12

I have a dictionary that is filled with data from two files I imported, but some of the data comes out as nan. How do I remove the pieces of data with nan?

My code is:

import matplotlib.pyplot as plt 
from pandas.lib import Timestamp
import numpy as np   
from datetime import datetime
import pandas as pd
import collections

orangebook = pd.read_csv('C:\Users\WEGWEIS_JAKE\Desktop\Work Programs\Code Files\products2.txt',sep='~', parse_dates=['Approval_Date'])
specificdrugs=pd.read_csv('C:\Users\WEGWEIS_JAKE\Desktop\Work Programs\Code Files\Drugs.txt',sep=',')

"""This is a dictionary that collects data from the .txt file
This dictionary has a key,value pair for every generic name with its corresponding approval date """
drugdict={}
for d in specificdrugs['Generic Name']:
    drugdict.dropna()
    drugdict[d]=orangebook[orangebook.Ingredient==d.upper()]['Approval_Date'].min()

What should I add or take away from this code to make sure that there are no key,value pairs in the dictionary with a value of nan?

2

5 Answers 5

26
from math import isnan

if nans are being stored as keys:

# functional
clean_dict = filter(lambda k: not isnan(k), my_dict)

# dict comprehension
clean_dict = {k: my_dict[k] for k in my_dict if not isnan(k)}

if nans are being stored as values:

# functional
clean_dict = filter(lambda k: not isnan(my_dict[k]), my_dict)

# dict comprehension
clean_dict = {k: my_dict[k] for k in my_dict if not isnan(my_dict[k])}
2
  • 7
    This didn't work for me where the keys are not numeric... in case it's helpful for anyone, for strings I changed this to: c = {k: c[k] for k in c if type(k) is str}
    – Chipmonkey
    Mar 12, 2019 at 5:35
  • 2
    you can also iterate over .items(): {k: v for k, v in my_dict.items() if not isnan(v)} Dec 25, 2020 at 20:06
4

With simplejson

import simplejson

clean_dict  = simplejson.loads(simplejson.dumps(my_dict, ignore_nan=True))
## or depending on your needs
clean_dict  = simplejson.loads(simplejson.dumps(my_dict, allow_nan=False))
1
  • im still getting None as value Sep 16, 2020 at 4:01
1

Instead of trying to remove the NaNs from your dictionary, you should further investigate why NaNs are getting there in the first place.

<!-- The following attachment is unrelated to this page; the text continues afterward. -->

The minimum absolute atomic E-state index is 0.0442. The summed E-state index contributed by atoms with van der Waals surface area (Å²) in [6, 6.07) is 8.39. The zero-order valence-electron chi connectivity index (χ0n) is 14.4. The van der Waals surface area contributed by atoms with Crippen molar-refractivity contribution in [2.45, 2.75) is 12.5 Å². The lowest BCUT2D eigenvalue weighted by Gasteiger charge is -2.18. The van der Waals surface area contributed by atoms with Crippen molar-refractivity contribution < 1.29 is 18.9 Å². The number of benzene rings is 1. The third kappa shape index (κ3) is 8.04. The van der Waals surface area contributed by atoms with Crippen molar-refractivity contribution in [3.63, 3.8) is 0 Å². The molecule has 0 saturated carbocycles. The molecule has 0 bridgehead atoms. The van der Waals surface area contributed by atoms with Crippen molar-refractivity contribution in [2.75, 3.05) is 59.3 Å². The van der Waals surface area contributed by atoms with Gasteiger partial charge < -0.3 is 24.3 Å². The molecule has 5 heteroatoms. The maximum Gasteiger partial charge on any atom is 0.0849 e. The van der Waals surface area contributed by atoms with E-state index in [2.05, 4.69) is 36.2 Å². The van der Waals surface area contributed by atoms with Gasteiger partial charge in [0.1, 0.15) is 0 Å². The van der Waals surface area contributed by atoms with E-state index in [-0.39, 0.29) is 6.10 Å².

It gets difficult to use NaNs in a dictionary, as a NaN does not equal itself.

Check this out for more information: NaNs as key in dictionaries

1

A slightly modified version of twinlakes's approach would be that of using pandas.isna() functionality as follows: if nans are being stored as keys:

# functional
clean_dict = filter(lambda k: not pd.isna(k), my_dict)

# dict comprehension
clean_dict = {k: my_dict[k] for k in my_dict if not pd.isna(k)}

if nans are being stored as values:

# functional
clean_dict = filter(lambda k: not pd.isna(my_dict[k]), my_dict)

# dict comprehension
clean_dict = {k: my_dict[k] for k in my_dict if not pd.isna(my_dict[k])}

This way even when the fields are non numeric, it'll still work.

0

Know old, but here is what worked for me and simple - remove NaNs on reading of the CSV upfront:

orangebook = pd.read_csv('C:\Users\WEGWEIS_JAKE\Desktop\Work Programs\Code Files\products2.txt',sep='~', parse_dates=['Approval_Date']).dropna()

I also like to convert to dictionary at the same time:

orangebook = pd.read_csv('C:\Users\WEGWEIS_JAKE\Desktop\Work Programs\Code Files\products2.txt',sep='~', parse_dates=['Approval_Date']).dropna().to_dict()
1
  • 2
    Using .dropna() removes the whole column and rows with null values Nov 10, 2021 at 13:04

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